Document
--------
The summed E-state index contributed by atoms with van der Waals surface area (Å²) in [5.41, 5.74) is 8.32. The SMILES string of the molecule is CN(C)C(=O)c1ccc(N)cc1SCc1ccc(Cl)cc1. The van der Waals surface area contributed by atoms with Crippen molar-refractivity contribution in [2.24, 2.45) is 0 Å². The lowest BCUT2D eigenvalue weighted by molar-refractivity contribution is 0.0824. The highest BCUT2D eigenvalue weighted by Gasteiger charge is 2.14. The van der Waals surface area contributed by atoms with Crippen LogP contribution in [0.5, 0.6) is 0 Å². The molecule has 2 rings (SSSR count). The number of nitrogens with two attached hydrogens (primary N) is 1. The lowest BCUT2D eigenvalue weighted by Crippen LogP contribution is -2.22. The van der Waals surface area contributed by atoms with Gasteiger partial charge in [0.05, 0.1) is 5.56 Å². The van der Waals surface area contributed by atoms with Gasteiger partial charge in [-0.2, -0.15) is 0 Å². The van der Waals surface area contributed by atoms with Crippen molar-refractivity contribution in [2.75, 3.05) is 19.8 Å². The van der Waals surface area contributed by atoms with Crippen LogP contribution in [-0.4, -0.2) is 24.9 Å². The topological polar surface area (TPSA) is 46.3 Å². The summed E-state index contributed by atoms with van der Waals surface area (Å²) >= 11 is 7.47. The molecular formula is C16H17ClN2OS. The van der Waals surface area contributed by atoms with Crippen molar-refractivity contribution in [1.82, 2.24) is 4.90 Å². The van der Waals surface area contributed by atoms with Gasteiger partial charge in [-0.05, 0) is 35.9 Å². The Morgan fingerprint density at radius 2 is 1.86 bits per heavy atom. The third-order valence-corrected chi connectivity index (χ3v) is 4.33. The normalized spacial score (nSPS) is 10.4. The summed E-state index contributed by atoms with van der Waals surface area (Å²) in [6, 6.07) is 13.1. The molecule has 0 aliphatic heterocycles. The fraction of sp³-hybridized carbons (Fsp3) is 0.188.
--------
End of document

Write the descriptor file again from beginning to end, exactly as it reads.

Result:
The summed E-state index contributed by atoms with van der Waals surface area (Å²) in [5.41, 5.74) is 8.32. The SMILES string of the molecule is CN(C)C(=O)c1ccc(N)cc1SCc1ccc(Cl)cc1. The van der Waals surface area contributed by atoms with Crippen molar-refractivity contribution in [2.24, 2.45) is 0 Å². The lowest BCUT2D eigenvalue weighted by molar-refractivity contribution is 0.0824. The highest BCUT2D eigenvalue weighted by Gasteiger charge is 2.14. The van der Waals surface area contributed by atoms with Crippen LogP contribution in [0.5, 0.6) is 0 Å². The molecule has 2 rings (SSSR count). The number of nitrogens with two attached hydrogens (primary N) is 1. The lowest BCUT2D eigenvalue weighted by Crippen LogP contribution is -2.22. The van der Waals surface area contributed by atoms with Gasteiger partial charge in [0.05, 0.1) is 5.56 Å². The van der Waals surface area contributed by atoms with Gasteiger partial charge in [-0.2, -0.15) is 0 Å². The van der Waals surface area contributed by atoms with Crippen molar-refractivity contribution in [2.75, 3.05) is 19.8 Å². The van der Waals surface area contributed by atoms with Crippen LogP contribution in [-0.4, -0.2) is 24.9 Å². The topological polar surface area (TPSA) is 46.3 Å². The summed E-state index contributed by atoms with van der Waals surface area (Å²) >= 11 is 7.47. The molecular formula is C16H17ClN2OS. The van der Waals surface area contributed by atoms with Crippen molar-refractivity contribution in [1.82, 2.24) is 4.90 Å². The van der Waals surface area contributed by atoms with Gasteiger partial charge in [-0.05, 0) is 35.9 Å². The Morgan fingerprint density at radius 2 is 1.86 bits per heavy atom. The third-order valence-corrected chi connectivity index (χ3v) is 4.33. The normalized spacial score (nSPS) is 10.4. The summed E-state index contributed by atoms with van der Waals surface area (Å²) in [6, 6.07) is 13.1. The molecule has 0 aliphatic heterocycles. The fraction of sp³-hybridized carbons (Fsp3) is 0.188.